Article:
Gulls are seabirds in the family Laridae. They are most closely related to the terns (family Sternidae), and more distantly to the waders, auks and skimmers. Most gulls belong to the large genus Larus. In common usage, members of various gull species are often called sea gulls or seagulls. This name is used by lay people to refer to a common local species or all gulls in general, and has no fixed taxonomic meaning. Gulls are, in general, medium to large birds, typically gray or white, often with black markings on the head or wings. They have stout, longish bills and webbed feet. Seagull Food: Most gulls, particularly Larus species, are ground nesting carnivores, which will take live food or scavenge opportunistically (often leading them to piles of garbage). The live food often includes crabs and small fish. Land Lovebirds: Apart from the kittiwakes, gulls are typically coastal or inland species, rarely venturing far out to sea. The large species take up to four years to attain full adult plumage,but two years is typical for small gulls. Ain't No Bird Brain: Gulls—the larger species in particular —are resourceful and highly intelligent birds, demonstrating complex methods of communication and a highly-developed social structure. Certain species (e.g. the Herring Gull) have exhibited tool use behavior. Many species of gull have learned to co-exist successfully with man and have thrived in human habitats. The Common Gull: The Common Gull, Larus canus is a medium-sized gull which breeds in the northwest of North America (where it is called Mew Gull), Europe and Asia. It migrates further south in winter. Classification Confusion: The Common Gull comprises three populations, sometimes considered distinct species: Larus canus canus, the Common Gull, of western Eurasia; L. c. kamschatschensis, the "Kamchatka Gull", of eastern Eurasia; and L. c. brachyrhynchus, the "Short-billed Gull", which breeds in Alaska and western Canada. The European race occurs as a scarce winter visitor to coastal eastern Canada and as a vagrant to the northeastern USA. To Tree, Or Not To Tree... This species breeds colonially near water or in marshes, making a lined nest on the ground or in a tree. Just the Facts: At 43cm in length and with a 120cm wingspan, it is considerably smaller than the Herring Gull. Adult Common Gulls are gray above and white below. Their legs are greenish. They have black wing-tips with large white "mirrors", particularly in American birds. Young birds have scaly black-brown upper parts and a neat wing pattern. They take three years to reach maturity. The call is a high-pitched "laughing" cry. Finders Keepers: These are omnivores like most Larus gulls, and they will scavenge as well as seeking suitable small prey. What's in a Name? Two terms are in common usage among gull enthusiasts for sub groupings of the gulls: Large white-headed gulls: 16 Herring Gull-like species from Great Black-backed Gull to Lesser Black-backed Gull White-winged gulls: The two Arctic-breeding species Iceland Gull and Glaucous Gull Love Has No Boundaries: Hybridization between species of gull occurs quite frequently, although to varying degrees depending on the species involved (see Hybridization in gulls). The taxonomy of the large white-headed gulls is particularly complicated.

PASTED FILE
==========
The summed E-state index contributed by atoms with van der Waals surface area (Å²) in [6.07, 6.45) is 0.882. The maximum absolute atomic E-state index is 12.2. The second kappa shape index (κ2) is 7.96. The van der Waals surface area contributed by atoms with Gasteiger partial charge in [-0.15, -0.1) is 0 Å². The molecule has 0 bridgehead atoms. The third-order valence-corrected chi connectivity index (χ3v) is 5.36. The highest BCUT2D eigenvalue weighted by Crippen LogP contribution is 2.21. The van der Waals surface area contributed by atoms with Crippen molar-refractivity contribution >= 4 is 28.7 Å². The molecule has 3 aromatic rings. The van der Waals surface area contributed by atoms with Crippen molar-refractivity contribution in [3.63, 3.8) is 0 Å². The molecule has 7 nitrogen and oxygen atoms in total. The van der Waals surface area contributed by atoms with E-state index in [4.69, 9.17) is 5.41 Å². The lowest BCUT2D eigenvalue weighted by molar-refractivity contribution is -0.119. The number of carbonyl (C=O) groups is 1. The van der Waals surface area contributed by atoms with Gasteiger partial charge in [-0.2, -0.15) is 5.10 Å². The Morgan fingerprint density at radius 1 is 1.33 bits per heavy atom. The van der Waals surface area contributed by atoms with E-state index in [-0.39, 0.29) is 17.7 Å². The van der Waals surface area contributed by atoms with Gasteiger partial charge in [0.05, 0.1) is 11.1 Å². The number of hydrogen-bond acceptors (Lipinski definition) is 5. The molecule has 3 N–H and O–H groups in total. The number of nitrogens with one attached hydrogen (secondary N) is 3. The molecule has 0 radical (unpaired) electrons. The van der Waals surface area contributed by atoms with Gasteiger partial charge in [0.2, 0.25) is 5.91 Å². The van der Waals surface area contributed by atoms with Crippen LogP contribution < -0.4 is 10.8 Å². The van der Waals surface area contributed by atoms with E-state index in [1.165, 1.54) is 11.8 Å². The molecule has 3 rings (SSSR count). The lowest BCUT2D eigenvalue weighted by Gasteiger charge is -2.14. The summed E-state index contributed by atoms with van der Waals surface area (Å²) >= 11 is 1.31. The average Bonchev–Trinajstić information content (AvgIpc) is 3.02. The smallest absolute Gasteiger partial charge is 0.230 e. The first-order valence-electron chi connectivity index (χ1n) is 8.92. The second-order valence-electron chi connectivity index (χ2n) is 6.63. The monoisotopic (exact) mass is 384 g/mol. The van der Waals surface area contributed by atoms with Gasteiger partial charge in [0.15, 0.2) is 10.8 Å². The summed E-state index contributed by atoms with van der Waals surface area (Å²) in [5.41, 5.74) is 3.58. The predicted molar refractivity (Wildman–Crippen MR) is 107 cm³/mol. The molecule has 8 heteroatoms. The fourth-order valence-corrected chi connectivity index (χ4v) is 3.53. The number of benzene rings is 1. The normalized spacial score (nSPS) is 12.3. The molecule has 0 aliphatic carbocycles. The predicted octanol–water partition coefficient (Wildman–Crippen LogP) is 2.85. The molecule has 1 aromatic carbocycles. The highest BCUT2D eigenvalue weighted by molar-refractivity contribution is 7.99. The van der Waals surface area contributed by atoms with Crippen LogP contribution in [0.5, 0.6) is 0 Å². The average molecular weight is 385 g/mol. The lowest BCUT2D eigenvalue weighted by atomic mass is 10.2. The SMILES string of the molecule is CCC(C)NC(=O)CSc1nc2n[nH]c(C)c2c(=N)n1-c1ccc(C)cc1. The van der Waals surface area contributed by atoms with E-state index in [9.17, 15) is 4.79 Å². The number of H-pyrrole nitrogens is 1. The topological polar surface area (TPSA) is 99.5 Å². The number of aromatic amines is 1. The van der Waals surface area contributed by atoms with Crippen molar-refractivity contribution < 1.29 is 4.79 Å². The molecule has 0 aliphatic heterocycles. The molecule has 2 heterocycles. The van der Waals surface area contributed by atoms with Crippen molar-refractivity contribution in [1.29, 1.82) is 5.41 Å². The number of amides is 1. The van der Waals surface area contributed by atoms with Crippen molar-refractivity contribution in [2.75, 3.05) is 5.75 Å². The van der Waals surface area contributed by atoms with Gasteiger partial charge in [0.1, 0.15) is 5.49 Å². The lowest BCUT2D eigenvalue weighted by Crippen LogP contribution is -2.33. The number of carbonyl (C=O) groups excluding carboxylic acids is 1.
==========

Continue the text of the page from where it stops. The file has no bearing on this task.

Seagulls
Seagulls








Designed and Powered by HBJamaica.com™